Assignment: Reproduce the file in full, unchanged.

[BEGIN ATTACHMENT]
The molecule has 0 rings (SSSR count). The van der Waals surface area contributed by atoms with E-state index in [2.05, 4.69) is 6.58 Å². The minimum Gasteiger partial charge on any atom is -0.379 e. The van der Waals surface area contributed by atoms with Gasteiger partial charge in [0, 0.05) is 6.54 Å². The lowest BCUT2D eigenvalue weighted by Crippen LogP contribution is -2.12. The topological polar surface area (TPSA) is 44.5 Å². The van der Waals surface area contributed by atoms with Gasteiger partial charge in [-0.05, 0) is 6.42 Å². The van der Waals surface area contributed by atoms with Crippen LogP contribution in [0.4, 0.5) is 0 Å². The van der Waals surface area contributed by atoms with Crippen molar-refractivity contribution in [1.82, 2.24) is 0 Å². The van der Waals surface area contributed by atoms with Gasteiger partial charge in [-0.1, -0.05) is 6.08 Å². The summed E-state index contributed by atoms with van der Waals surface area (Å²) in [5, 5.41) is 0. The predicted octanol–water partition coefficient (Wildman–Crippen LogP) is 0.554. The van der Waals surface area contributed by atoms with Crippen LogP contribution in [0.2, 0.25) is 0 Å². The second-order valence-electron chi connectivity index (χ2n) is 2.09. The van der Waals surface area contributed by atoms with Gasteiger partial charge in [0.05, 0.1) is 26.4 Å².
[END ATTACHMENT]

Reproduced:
The molecule has 0 rings (SSSR count). The van der Waals surface area contributed by atoms with E-state index in [2.05, 4.69) is 6.58 Å². The minimum Gasteiger partial charge on any atom is -0.379 e. The van der Waals surface area contributed by atoms with Gasteiger partial charge in [0, 0.05) is 6.54 Å². The lowest BCUT2D eigenvalue weighted by Crippen LogP contribution is -2.12. The topological polar surface area (TPSA) is 44.5 Å². The van der Waals surface area contributed by atoms with Gasteiger partial charge in [-0.05, 0) is 6.42 Å². The van der Waals surface area contributed by atoms with Crippen LogP contribution in [0.4, 0.5) is 0 Å². The van der Waals surface area contributed by atoms with Crippen molar-refractivity contribution in [1.82, 2.24) is 0 Å². The van der Waals surface area contributed by atoms with Gasteiger partial charge in [-0.1, -0.05) is 6.08 Å². The summed E-state index contributed by atoms with van der Waals surface area (Å²) in [5, 5.41) is 0. The predicted octanol–water partition coefficient (Wildman–Crippen LogP) is 0.554. The van der Waals surface area contributed by atoms with Crippen LogP contribution in [0.2, 0.25) is 0 Å². The second-order valence-electron chi connectivity index (χ2n) is 2.09. The van der Waals surface area contributed by atoms with Gasteiger partial charge in [0.05, 0.1) is 26.4 Å².